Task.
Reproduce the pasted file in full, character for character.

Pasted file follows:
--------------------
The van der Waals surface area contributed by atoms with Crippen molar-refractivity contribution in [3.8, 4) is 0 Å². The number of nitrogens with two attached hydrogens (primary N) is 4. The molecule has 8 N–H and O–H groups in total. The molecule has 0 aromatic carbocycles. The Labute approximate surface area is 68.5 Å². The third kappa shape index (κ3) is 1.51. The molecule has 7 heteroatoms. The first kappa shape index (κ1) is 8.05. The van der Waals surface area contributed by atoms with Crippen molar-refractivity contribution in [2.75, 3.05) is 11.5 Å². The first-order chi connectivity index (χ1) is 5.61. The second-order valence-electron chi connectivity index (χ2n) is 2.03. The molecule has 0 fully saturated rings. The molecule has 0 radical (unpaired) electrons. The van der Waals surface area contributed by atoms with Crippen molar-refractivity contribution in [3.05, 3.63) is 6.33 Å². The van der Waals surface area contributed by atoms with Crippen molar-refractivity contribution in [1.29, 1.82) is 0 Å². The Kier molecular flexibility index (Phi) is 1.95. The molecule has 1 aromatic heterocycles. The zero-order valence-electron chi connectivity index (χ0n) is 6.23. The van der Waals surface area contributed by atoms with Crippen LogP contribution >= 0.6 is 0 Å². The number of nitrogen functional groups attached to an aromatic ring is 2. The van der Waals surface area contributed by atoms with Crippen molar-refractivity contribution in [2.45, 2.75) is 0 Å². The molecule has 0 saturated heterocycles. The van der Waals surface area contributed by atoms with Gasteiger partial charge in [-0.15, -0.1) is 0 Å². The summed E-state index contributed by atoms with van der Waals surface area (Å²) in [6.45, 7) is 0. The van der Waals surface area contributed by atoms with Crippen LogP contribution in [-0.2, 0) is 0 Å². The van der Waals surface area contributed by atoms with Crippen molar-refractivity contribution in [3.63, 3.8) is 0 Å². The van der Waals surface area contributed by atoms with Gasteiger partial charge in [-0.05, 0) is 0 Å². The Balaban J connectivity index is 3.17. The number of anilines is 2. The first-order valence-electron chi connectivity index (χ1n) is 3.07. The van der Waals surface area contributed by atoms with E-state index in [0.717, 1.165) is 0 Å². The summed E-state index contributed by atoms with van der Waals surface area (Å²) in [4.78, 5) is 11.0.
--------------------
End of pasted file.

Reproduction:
The van der Waals surface area contributed by atoms with Crippen molar-refractivity contribution in [3.8, 4) is 0 Å². The number of nitrogens with two attached hydrogens (primary N) is 4. The molecule has 8 N–H and O–H groups in total. The molecule has 0 aromatic carbocycles. The Labute approximate surface area is 68.5 Å². The third kappa shape index (κ3) is 1.51. The molecule has 7 heteroatoms. The first kappa shape index (κ1) is 8.05. The van der Waals surface area contributed by atoms with Crippen molar-refractivity contribution in [2.75, 3.05) is 11.5 Å². The first-order chi connectivity index (χ1) is 5.61. The second-order valence-electron chi connectivity index (χ2n) is 2.03. The molecule has 0 fully saturated rings. The molecule has 0 radical (unpaired) electrons. The van der Waals surface area contributed by atoms with Crippen molar-refractivity contribution in [3.05, 3.63) is 6.33 Å². The van der Waals surface area contributed by atoms with Crippen molar-refractivity contribution in [1.29, 1.82) is 0 Å². The Kier molecular flexibility index (Phi) is 1.95. The molecule has 1 aromatic heterocycles. The zero-order valence-electron chi connectivity index (χ0n) is 6.23. The van der Waals surface area contributed by atoms with Crippen LogP contribution >= 0.6 is 0 Å². The number of nitrogen functional groups attached to an aromatic ring is 2. The van der Waals surface area contributed by atoms with Crippen molar-refractivity contribution in [2.45, 2.75) is 0 Å². The molecule has 0 saturated heterocycles. The van der Waals surface area contributed by atoms with Gasteiger partial charge in [-0.15, -0.1) is 0 Å². The summed E-state index contributed by atoms with van der Waals surface area (Å²) in [6.45, 7) is 0. The van der Waals surface area contributed by atoms with Crippen LogP contribution in [-0.2, 0) is 0 Å². The van der Waals surface area contributed by atoms with Crippen molar-refractivity contribution in [3.63, 3.8) is 0 Å². The van der Waals surface area contributed by atoms with Gasteiger partial charge in [-0.05, 0) is 0 Å². The Balaban J connectivity index is 3.17. The number of anilines is 2. The first-order valence-electron chi connectivity index (χ1n) is 3.07. The van der Waals surface area contributed by atoms with E-state index in [0.717, 1.165) is 0 Å². The summed E-state index contributed by atoms with van der Waals surface area (Å²) in [4.78, 5) is 11.0.